A Boutique Law Firm Fighting For Everyday People

Should drugs be decriminalized?

On Behalf of | Apr 21, 2023 | Criminal Defense

As of January 18, 2022, people convicted of drug charges in New Jersey can have those charges expunged from their record in more ways than previously available. The purpose of the newly passed laws is to decriminalize addiction.

P.L.2021, c.403

People found guilty of possession with intent to use drug paraphernalia will be considered a disorderly person offense if the drug paraphernalia is a needle or hypodermic syringe. Furthermore, the law makes it legal to process a needle or hypodermic syringe for personal use.

P.L.2021, c.460

In the past, people with a non-expugnable conviction on their records could not go through drug court and have the charges expunged. In some cases, people convicted of endangering a child may now have their charges deleted. To be eligible, the person must only have one non-expugnable offense on their record. They may not have attended drug court in the last 10 years and have no criminal convictions or pending charges. The current charges must not involve abuse or neglect of a child and be non-violent in nature.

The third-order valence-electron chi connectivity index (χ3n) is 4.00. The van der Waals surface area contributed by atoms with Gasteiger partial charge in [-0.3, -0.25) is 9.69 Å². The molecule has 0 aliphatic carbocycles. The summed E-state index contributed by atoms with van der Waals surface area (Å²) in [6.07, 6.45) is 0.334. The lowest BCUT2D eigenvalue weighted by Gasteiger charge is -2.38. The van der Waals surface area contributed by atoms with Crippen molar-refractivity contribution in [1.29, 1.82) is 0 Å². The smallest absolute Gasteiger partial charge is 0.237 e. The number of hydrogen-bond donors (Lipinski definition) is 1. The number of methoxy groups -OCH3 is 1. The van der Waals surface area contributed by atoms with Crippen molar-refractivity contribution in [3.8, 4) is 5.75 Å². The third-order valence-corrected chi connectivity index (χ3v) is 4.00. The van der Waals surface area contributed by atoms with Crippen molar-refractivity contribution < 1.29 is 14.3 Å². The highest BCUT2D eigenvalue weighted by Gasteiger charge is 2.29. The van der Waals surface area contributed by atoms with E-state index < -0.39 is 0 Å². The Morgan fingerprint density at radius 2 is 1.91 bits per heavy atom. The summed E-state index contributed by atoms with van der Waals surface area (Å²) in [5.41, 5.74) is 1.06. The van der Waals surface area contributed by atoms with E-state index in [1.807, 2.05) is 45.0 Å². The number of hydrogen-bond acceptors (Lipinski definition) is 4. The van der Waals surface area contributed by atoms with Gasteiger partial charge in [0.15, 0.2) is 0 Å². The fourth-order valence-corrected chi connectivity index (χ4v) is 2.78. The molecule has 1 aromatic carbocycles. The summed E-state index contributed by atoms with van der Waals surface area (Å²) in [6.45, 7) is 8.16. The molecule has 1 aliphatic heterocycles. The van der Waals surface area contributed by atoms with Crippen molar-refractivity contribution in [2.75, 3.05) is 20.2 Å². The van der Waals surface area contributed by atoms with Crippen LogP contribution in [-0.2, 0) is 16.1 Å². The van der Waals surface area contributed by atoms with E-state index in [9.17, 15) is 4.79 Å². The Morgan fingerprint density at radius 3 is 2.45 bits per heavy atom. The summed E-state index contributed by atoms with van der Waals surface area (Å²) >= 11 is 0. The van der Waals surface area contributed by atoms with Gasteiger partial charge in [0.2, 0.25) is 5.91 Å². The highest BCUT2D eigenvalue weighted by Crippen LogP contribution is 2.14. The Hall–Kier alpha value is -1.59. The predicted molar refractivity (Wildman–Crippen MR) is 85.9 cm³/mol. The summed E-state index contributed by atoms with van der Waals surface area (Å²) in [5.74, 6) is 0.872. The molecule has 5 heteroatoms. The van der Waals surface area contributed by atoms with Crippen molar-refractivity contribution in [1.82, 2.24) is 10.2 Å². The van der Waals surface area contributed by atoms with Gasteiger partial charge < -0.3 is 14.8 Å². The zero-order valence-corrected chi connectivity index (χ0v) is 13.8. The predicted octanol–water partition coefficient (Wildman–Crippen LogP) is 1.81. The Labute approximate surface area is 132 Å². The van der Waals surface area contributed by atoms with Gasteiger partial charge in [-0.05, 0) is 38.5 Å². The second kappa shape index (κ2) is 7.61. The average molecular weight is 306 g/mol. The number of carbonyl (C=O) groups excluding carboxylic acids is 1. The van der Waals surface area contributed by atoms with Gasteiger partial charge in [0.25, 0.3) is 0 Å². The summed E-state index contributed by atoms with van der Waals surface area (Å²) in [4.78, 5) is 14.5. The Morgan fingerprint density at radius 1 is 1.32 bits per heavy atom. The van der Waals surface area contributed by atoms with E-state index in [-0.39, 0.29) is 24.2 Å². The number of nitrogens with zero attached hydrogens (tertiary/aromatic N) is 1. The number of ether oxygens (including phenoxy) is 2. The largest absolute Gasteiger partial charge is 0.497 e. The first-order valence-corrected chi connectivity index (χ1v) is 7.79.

Reasons to decriminalize addiction

Advocates for decriminalizing addiction say that legalizing drugs allows individuals with a drug problem to be seen as patients and get the help they need to overcome their addiction. Drug distribution could be regulated, and funds gained used to educate young children about the dangers of taking drugs and to help addicts who would no longer have to pay for a criminal defense. Furthermore, addicts would have enhanced self-esteem and be encouraged to get jobs.

Why drugs should not be decriminalized

People who want to keep drugs illegal argue that decriminalizing them will lower their costs. Therefore, more people will try them, and some will become addicted. They also claim that using drugs is not a victimless crime and fear that more children will be neglected and abused.

Two New Jersey laws passed in 2022 allow some drug offenses to be expunged from people’s records. Still, the drug debate about decriminalizing drugs rages on.